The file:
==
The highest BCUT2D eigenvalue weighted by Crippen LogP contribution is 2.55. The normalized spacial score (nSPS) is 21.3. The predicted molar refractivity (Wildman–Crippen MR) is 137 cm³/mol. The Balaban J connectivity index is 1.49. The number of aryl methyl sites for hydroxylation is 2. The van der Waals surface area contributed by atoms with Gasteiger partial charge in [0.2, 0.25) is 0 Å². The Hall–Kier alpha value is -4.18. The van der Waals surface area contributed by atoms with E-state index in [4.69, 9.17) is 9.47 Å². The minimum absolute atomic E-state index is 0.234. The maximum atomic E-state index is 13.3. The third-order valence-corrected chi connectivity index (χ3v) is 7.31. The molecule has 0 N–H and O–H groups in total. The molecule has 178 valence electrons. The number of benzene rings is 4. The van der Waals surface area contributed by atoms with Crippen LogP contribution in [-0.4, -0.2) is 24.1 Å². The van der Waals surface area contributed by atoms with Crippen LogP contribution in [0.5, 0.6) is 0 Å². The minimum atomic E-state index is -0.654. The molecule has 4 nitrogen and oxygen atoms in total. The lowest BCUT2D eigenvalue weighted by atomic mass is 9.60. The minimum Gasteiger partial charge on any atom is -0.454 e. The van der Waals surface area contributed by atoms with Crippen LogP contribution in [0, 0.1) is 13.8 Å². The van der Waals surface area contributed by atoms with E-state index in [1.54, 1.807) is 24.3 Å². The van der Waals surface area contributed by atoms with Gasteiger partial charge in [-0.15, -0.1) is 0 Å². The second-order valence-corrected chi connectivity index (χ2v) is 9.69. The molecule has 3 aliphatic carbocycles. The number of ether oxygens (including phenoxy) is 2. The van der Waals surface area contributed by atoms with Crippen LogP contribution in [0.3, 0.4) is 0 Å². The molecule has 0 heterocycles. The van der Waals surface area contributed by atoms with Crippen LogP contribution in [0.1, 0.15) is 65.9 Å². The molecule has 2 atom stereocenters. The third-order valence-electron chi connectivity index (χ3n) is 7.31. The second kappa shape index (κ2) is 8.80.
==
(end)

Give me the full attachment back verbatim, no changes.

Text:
The highest BCUT2D eigenvalue weighted by Crippen LogP contribution is 2.55. The normalized spacial score (nSPS) is 21.3. The predicted molar refractivity (Wildman–Crippen MR) is 137 cm³/mol. The Balaban J connectivity index is 1.49. The number of aryl methyl sites for hydroxylation is 2. The van der Waals surface area contributed by atoms with Gasteiger partial charge in [0.2, 0.25) is 0 Å². The Hall–Kier alpha value is -4.18. The van der Waals surface area contributed by atoms with E-state index in [4.69, 9.17) is 9.47 Å². The minimum absolute atomic E-state index is 0.234. The maximum atomic E-state index is 13.3. The third-order valence-corrected chi connectivity index (χ3v) is 7.31. The molecule has 0 N–H and O–H groups in total. The molecule has 178 valence electrons. The number of benzene rings is 4. The van der Waals surface area contributed by atoms with Crippen LogP contribution in [-0.4, -0.2) is 24.1 Å². The van der Waals surface area contributed by atoms with Crippen LogP contribution in [0.5, 0.6) is 0 Å². The minimum atomic E-state index is -0.654. The molecule has 4 nitrogen and oxygen atoms in total. The lowest BCUT2D eigenvalue weighted by atomic mass is 9.60. The minimum Gasteiger partial charge on any atom is -0.454 e. The van der Waals surface area contributed by atoms with Crippen LogP contribution in [0, 0.1) is 13.8 Å². The van der Waals surface area contributed by atoms with E-state index in [1.54, 1.807) is 24.3 Å². The van der Waals surface area contributed by atoms with Gasteiger partial charge in [-0.15, -0.1) is 0 Å². The second-order valence-corrected chi connectivity index (χ2v) is 9.69. The molecule has 3 aliphatic carbocycles. The number of ether oxygens (including phenoxy) is 2. The van der Waals surface area contributed by atoms with Crippen LogP contribution in [0.3, 0.4) is 0 Å². The molecule has 0 heterocycles. The van der Waals surface area contributed by atoms with Crippen LogP contribution in [0.1, 0.15) is 65.9 Å². The molecule has 2 atom stereocenters. The third-order valence-electron chi connectivity index (χ3n) is 7.31. The second kappa shape index (κ2) is 8.80.